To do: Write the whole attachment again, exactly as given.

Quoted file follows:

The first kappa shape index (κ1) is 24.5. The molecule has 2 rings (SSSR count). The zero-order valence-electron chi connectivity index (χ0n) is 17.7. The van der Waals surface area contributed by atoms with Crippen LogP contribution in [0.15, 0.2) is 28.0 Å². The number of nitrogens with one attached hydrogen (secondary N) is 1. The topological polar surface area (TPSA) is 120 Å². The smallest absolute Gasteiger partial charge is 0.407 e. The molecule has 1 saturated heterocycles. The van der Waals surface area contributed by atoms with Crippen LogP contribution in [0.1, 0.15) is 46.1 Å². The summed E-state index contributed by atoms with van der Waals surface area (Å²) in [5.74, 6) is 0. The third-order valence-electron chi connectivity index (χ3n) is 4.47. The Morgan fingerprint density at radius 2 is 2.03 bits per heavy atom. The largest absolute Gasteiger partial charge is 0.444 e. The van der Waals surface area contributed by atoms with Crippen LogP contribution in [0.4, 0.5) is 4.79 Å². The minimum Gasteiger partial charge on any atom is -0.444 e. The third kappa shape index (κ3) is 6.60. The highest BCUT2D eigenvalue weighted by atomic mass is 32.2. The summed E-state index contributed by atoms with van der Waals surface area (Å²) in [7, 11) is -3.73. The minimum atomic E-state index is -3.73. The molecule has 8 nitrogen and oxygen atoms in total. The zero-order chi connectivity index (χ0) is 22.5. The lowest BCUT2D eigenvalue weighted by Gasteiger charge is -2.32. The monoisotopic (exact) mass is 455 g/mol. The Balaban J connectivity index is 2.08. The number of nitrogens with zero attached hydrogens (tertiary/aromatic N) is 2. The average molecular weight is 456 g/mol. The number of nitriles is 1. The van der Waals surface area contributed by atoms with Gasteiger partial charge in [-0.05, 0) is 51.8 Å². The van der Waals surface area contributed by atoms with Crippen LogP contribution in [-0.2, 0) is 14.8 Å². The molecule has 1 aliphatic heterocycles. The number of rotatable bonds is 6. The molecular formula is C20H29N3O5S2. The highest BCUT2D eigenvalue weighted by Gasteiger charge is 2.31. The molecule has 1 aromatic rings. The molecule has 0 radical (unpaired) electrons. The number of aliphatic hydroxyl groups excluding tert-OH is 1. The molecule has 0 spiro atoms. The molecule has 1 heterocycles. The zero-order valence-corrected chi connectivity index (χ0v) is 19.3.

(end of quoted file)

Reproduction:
The first kappa shape index (κ1) is 24.5. The molecule has 2 rings (SSSR count). The zero-order valence-electron chi connectivity index (χ0n) is 17.7. The van der Waals surface area contributed by atoms with Crippen LogP contribution in [0.15, 0.2) is 28.0 Å². The number of nitrogens with one attached hydrogen (secondary N) is 1. The topological polar surface area (TPSA) is 120 Å². The smallest absolute Gasteiger partial charge is 0.407 e. The molecule has 1 saturated heterocycles. The van der Waals surface area contributed by atoms with Crippen LogP contribution in [0.1, 0.15) is 46.1 Å². The summed E-state index contributed by atoms with van der Waals surface area (Å²) in [5.74, 6) is 0. The third-order valence-electron chi connectivity index (χ3n) is 4.47. The Morgan fingerprint density at radius 2 is 2.03 bits per heavy atom. The largest absolute Gasteiger partial charge is 0.444 e. The van der Waals surface area contributed by atoms with Crippen LogP contribution in [0.4, 0.5) is 4.79 Å². The minimum Gasteiger partial charge on any atom is -0.444 e. The third kappa shape index (κ3) is 6.60. The highest BCUT2D eigenvalue weighted by atomic mass is 32.2. The summed E-state index contributed by atoms with van der Waals surface area (Å²) in [7, 11) is -3.73. The minimum atomic E-state index is -3.73. The molecule has 8 nitrogen and oxygen atoms in total. The zero-order chi connectivity index (χ0) is 22.5. The lowest BCUT2D eigenvalue weighted by Gasteiger charge is -2.32. The monoisotopic (exact) mass is 455 g/mol. The Balaban J connectivity index is 2.08. The number of nitrogens with zero attached hydrogens (tertiary/aromatic N) is 2. The average molecular weight is 456 g/mol. The number of nitriles is 1. The van der Waals surface area contributed by atoms with Gasteiger partial charge in [-0.05, 0) is 51.8 Å². The van der Waals surface area contributed by atoms with Crippen LogP contribution in [-0.2, 0) is 14.8 Å². The molecule has 1 aliphatic heterocycles. The number of rotatable bonds is 6. The molecular formula is C20H29N3O5S2. The highest BCUT2D eigenvalue weighted by Gasteiger charge is 2.31. The molecule has 1 aromatic rings. The molecule has 0 radical (unpaired) electrons. The number of aliphatic hydroxyl groups excluding tert-OH is 1. The molecule has 0 spiro atoms. The molecule has 1 heterocycles. The zero-order valence-corrected chi connectivity index (χ0v) is 19.3.